Amsterdam University Medical Centers, location AMC

The Netherlandswww.amc.nl/web/home.htm

The Amsterdam University Medical Centers, location AMC, includes the university hospital and the faculty of medicine of the University of Amsterdam. Over 7,000 people work at AMC to provide integrated patient care, fundamental and clinical scientific research, and teaching. Medical and biomedical research at the AMC enjoys international prestige. Within the AMC, the Amsterdam Reproduction & Development (AR&D) institute focuses on research with the ‘circle of life’ as framework: from conception through development back to conception. The focus is on the effects of diseases and interventions on reproductive organ function, conception, embryonic and foetal development, pregnancy and birth as well as child development and the effects on quality of life and long-term health.

Role in the Project

AMC is conducting research activities mainly in work package 6. Their focus will be on studying environmental determinants of anthropometric, glycaemic, cardiovascular and lipid-related health trajectories. For this, the researchers will make use of several cohorts, including the AMC-based Dutch Famine Birth Cohort, with data spanning from pregnancy to old age.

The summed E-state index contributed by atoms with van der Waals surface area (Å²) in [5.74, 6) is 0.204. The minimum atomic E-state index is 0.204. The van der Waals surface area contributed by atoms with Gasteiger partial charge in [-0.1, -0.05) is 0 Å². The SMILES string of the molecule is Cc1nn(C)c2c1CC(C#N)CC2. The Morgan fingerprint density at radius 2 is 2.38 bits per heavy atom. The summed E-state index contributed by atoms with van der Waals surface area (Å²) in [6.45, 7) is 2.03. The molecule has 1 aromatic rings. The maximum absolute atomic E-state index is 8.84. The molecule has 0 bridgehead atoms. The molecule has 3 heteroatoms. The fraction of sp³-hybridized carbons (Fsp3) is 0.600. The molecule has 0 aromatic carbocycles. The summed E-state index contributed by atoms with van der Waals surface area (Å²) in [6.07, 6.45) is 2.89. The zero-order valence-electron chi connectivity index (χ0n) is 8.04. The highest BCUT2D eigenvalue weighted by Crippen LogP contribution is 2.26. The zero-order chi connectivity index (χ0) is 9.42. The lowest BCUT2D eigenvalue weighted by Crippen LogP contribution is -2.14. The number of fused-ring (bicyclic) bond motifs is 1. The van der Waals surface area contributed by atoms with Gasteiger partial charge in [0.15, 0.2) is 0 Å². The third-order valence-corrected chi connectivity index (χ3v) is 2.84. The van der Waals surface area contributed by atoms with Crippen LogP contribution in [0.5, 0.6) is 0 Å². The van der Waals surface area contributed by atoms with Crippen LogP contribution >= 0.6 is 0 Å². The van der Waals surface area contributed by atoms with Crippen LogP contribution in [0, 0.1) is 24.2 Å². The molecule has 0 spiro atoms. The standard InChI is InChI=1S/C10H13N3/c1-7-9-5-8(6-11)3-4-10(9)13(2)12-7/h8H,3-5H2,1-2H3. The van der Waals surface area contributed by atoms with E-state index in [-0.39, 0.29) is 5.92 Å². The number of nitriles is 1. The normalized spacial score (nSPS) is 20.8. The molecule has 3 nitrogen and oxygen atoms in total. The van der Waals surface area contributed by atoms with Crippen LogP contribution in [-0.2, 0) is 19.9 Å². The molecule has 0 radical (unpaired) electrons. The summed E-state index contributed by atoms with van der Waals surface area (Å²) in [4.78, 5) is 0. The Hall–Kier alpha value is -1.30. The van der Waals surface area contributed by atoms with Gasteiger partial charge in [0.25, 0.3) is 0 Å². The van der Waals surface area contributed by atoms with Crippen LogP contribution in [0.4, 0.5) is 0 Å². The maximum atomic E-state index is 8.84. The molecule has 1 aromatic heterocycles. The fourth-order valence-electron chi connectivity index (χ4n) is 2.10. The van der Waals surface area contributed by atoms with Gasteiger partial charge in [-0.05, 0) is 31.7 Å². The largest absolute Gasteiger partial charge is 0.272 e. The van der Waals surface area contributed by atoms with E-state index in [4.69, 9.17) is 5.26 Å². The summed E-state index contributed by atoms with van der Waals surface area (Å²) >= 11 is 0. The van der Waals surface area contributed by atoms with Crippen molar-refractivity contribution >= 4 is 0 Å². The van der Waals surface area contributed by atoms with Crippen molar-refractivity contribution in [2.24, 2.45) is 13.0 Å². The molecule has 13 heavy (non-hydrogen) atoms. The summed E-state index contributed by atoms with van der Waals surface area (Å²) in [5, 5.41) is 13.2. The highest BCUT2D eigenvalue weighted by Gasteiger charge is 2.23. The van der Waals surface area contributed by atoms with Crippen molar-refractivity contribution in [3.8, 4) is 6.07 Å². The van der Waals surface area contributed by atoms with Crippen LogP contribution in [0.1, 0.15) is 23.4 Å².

Dr Susanne de Rooij

Principal Investigator (PI)

Susanne is a psychologist and epidemiologist with specific expertise in early life stress, stress physiology and brain development. Her most recent research focuses on the effects of cognitive behavioural therapy in depressed pregnant women on neurodevelopment outcomes in children. In 2019, she received a grant to study the early life origins of dementia. She is also actively involved in science dissemination as coordinator of the stress knowledge centre ‘Stress Lab’ at the VU university in Amsterdam. Susanne’s role in LongITools is leader of work package tasks 6.2 and 6.3.

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Professor Tessa Roseboom

Research Team

Tessa is Professor of Early Development and Health at AMC. Her current research focuses on the fundamental biological processes that underlie ‘developmental programming’ and on translation to current pregnancies, in developed and developing settings. These studies include observational and experimental studies of the long-term consequences of lifestyle interventions before and during pregnancy, obstetric interventions, hyperemesis gravidarum, and assisted reproduction techniques. In addition, she is actively involved in translating science into policy and practice, working directly with the Dutch Minister of Health in a programme aimed at giving each child the best possible start in life.

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